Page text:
Applying Parental Co-Regulation / episode 26 show notes

Updated: Mar 27



APPLYING PARENTAL CO-REGULATION

First, understand that when your child is upset, they have experienced (neurocepted) a danger cue and dropped down their polyvagal ladder into a defensive state.This doesn’t mean actual danger, it’s likely to be not getting what they want. Set aside the judgment though, it’s not about us

  • Not getting the toy from McDonald’s is meaningless to us, but for them it’s a real trigger

  • This can be really difficult for parents to do

Very likely your child may not know what the trigger is. Parents always want to ask “why” and “what happened?” Parents want to solve the problem, not necessarily understand the problem. This stems from wanting to make our kids’ lives better, yes. But also to alleviate our own state shift.


Your state vs your empathy

These don’t always go hand in hand. Tap into your empathy - an attunement to your child’s pain, which consequently means a shift of focus AWAY from your own concerns.


This is different from our own state shift misattunement, like if a kid needs a hug, but that repulses us. The repulsion is our own thing and a misattunement to the child’s state.


But we can’t react simply from empathy.


Your empathy vs your compassion

After tapping into your empathy, then tap into your compassion for your child. Compassion is empathy plus your desire to help - you want to help, while also understanding. This is different than solving the problem which focuses on facts and solution. Empathy is understanding the emotional impact of the problem. Compassion is working with your child to resolve the problem while honoring the emotional impact.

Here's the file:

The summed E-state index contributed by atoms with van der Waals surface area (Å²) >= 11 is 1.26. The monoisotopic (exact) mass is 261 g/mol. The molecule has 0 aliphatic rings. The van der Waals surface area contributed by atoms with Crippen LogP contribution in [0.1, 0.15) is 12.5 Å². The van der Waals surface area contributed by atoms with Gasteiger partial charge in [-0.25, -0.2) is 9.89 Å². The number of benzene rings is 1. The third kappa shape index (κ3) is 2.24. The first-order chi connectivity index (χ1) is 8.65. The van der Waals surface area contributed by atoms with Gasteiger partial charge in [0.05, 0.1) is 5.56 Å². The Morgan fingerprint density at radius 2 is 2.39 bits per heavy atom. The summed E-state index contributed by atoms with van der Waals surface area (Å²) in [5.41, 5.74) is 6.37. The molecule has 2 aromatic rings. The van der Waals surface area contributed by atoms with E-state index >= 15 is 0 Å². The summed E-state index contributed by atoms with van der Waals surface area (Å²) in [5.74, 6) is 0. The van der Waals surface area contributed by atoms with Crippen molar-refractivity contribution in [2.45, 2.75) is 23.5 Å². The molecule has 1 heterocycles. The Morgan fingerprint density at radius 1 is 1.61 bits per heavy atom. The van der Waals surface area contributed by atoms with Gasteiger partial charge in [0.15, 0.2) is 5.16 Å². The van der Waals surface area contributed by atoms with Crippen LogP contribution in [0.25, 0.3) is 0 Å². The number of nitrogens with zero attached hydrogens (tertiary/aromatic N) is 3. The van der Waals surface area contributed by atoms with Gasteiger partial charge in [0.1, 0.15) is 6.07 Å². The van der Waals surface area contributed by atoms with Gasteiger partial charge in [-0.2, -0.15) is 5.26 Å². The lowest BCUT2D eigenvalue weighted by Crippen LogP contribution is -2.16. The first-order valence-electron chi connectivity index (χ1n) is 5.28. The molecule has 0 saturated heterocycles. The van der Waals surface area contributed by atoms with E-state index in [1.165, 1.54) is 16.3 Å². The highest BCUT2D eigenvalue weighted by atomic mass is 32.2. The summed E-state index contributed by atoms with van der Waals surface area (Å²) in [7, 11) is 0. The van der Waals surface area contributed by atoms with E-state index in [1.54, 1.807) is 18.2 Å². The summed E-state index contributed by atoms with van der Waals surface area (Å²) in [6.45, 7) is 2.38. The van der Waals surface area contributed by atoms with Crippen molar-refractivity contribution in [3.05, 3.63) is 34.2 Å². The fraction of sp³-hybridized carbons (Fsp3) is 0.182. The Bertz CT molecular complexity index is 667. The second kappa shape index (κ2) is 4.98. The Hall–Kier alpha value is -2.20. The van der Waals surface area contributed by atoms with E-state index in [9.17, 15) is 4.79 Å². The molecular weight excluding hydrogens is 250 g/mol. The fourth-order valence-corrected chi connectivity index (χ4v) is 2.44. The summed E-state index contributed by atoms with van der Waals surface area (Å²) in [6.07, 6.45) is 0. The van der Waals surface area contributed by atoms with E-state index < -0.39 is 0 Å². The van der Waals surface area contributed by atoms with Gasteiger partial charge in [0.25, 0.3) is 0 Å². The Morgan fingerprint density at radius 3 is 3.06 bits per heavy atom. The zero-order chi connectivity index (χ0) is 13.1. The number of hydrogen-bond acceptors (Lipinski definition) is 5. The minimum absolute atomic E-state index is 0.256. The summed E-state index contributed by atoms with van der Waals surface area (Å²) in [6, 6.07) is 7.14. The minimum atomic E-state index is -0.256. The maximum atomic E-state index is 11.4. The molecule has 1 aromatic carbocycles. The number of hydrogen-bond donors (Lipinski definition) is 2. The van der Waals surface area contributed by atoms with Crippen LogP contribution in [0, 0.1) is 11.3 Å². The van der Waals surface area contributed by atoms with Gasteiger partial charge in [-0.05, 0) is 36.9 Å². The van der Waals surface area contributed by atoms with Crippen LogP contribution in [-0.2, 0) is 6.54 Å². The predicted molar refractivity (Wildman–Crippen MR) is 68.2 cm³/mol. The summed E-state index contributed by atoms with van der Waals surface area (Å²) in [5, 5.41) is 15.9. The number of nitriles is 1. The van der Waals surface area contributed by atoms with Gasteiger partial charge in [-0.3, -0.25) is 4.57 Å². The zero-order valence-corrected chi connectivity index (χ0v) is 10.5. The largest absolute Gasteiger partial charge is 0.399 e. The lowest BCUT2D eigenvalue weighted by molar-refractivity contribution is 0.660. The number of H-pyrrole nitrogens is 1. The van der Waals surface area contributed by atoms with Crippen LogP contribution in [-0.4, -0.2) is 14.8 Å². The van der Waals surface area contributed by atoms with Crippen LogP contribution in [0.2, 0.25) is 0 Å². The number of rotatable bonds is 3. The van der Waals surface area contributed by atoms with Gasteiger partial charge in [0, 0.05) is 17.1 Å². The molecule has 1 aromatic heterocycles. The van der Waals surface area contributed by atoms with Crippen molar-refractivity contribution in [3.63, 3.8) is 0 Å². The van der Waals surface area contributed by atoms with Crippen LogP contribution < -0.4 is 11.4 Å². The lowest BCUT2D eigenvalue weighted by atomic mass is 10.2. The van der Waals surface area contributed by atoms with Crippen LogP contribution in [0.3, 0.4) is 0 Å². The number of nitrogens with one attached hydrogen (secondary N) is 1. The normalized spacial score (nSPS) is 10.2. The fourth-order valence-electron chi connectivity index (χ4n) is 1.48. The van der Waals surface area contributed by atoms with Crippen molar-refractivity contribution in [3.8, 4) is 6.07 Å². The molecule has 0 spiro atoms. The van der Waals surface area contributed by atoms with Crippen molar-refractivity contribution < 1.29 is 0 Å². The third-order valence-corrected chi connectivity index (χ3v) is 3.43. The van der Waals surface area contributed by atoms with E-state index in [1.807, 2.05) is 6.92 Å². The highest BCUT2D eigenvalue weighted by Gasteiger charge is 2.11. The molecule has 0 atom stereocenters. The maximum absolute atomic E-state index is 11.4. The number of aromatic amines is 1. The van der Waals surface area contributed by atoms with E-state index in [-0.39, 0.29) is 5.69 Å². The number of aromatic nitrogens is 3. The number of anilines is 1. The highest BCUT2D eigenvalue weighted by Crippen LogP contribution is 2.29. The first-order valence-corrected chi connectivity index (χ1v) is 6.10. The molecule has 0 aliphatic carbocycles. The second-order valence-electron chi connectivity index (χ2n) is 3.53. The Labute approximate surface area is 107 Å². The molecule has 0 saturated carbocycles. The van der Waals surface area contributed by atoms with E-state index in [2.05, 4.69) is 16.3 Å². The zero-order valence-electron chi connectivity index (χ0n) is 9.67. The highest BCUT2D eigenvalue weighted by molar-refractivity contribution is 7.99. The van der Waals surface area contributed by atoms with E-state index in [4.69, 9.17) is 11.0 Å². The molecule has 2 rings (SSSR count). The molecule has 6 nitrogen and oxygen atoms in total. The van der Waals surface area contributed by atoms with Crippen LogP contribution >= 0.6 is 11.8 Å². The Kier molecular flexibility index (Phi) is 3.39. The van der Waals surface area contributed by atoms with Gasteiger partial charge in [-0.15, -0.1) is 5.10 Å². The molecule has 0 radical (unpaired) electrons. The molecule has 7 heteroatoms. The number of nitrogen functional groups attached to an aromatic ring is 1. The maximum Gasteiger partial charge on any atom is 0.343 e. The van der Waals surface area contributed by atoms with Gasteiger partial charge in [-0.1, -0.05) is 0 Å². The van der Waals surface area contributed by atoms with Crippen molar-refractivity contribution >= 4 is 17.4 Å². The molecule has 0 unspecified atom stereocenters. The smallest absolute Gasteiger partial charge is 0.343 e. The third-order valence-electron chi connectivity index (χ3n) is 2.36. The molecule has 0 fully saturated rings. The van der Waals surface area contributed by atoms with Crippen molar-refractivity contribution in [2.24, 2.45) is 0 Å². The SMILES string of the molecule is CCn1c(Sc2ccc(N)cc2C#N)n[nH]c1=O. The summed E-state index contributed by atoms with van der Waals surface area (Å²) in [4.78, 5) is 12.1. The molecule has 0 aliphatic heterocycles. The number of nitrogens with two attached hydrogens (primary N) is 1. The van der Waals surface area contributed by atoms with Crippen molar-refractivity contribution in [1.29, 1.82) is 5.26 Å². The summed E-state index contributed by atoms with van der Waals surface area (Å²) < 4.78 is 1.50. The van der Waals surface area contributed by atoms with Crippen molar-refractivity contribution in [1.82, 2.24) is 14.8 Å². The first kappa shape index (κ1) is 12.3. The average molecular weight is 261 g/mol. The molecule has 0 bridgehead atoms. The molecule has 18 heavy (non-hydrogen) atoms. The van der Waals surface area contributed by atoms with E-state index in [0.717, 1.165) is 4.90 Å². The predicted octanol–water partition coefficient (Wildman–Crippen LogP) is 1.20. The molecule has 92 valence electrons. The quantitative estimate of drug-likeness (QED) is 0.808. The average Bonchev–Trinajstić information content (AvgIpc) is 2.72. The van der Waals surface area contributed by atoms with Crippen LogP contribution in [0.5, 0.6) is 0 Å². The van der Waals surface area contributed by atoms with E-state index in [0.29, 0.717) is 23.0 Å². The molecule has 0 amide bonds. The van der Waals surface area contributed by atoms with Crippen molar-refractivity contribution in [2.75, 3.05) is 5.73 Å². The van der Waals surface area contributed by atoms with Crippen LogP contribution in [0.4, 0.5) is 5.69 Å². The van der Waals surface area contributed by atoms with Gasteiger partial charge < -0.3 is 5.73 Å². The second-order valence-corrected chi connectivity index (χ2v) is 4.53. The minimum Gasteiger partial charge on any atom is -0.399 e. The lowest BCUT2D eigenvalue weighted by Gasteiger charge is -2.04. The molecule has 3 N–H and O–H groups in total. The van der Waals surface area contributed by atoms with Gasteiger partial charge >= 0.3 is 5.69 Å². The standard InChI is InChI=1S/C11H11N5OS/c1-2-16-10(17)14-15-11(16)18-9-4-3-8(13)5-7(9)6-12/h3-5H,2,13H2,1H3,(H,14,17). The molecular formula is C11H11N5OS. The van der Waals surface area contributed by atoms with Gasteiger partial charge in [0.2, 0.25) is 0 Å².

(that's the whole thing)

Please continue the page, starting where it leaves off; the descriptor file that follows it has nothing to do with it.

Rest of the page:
Face-to-face interaction

  • In a safe environment

  • Eye contact is major - Do not force on their end, but offer on your own

  • Smiles are important, but not fake and not constant

  • Vocal prosody is important - Not commanding and not fake! This can sound sarcastic.

SELF-REGULATE

Your child’s self-regulation is built on your co-regulation, but you need to be self-regulated first. A big piece of this is to disengage from your own “stuff.” We’ve mentioned during this series that parents are human too, which means…

  • We have our own danger cues

  • We may or may not have learned effective co-regulation in our own childhood

  • Our placement on the polyvagal ladder may not be Safe & Social all the time, but to be at our best as parents, we need to be able to access that state

This means that, when we are actively parenting, we MUST disengage with our own stuff, our own baggage. It doesn’t go away! We just set it aside while we prioritize the needs of our children in that moment. This is really difficult to do! But, the more you practice it, the easier it becomes.


Take full breaths and really slow down, self-regulate. Your kids will pick up on this and it may keep you in control of yourself.


Combine your state awareness to your empathy to your compassion


Example: child is up at 2am after waking up from a nightmare. Parent wakes up very irritated. They recognize they’re irritated and they are in a fight state with an impulse to yell and command the child back to bed. The parent consciously sets that aside, deciding it’s best to not say anything and to take a deep breath. After doing so, they allow themselves to become more attuned to their child and feel empathy. They tap into their own feelings of waking up from nightmares and maybe the larger context of their life. The parent listens to the child empathetically, but also brings their compassion in. They hold the child, listening with eye crinkles and give them affection, making eye contact and smiling, reassuring the child. They bring the child back to bed with affection and reassurance.




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